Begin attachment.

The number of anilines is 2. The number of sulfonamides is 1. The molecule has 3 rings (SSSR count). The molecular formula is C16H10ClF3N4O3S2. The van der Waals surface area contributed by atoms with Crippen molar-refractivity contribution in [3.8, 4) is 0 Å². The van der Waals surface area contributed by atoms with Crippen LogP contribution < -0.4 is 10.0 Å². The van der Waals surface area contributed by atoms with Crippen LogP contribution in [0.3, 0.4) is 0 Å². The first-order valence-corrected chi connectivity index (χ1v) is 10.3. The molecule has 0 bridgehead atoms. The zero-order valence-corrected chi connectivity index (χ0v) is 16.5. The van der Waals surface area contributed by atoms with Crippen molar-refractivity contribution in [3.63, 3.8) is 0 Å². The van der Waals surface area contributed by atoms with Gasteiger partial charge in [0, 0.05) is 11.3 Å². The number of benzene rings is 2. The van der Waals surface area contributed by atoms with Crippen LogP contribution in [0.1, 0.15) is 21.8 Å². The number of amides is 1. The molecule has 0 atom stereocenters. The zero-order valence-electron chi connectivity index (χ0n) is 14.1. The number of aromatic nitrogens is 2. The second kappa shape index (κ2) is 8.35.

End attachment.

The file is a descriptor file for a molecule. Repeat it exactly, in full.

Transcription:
The number of anilines is 2. The number of sulfonamides is 1. The molecule has 3 rings (SSSR count). The molecular formula is C16H10ClF3N4O3S2. The van der Waals surface area contributed by atoms with Crippen molar-refractivity contribution in [3.8, 4) is 0 Å². The van der Waals surface area contributed by atoms with Crippen LogP contribution < -0.4 is 10.0 Å². The van der Waals surface area contributed by atoms with Crippen LogP contribution in [0.3, 0.4) is 0 Å². The first-order valence-corrected chi connectivity index (χ1v) is 10.3. The molecule has 0 bridgehead atoms. The zero-order valence-corrected chi connectivity index (χ0v) is 16.5. The van der Waals surface area contributed by atoms with Crippen molar-refractivity contribution in [3.63, 3.8) is 0 Å². The van der Waals surface area contributed by atoms with Gasteiger partial charge in [0, 0.05) is 11.3 Å². The number of benzene rings is 2. The van der Waals surface area contributed by atoms with Crippen LogP contribution in [0.1, 0.15) is 21.8 Å². The number of amides is 1. The molecule has 0 atom stereocenters. The zero-order valence-electron chi connectivity index (χ0n) is 14.1. The number of aromatic nitrogens is 2. The second kappa shape index (κ2) is 8.35.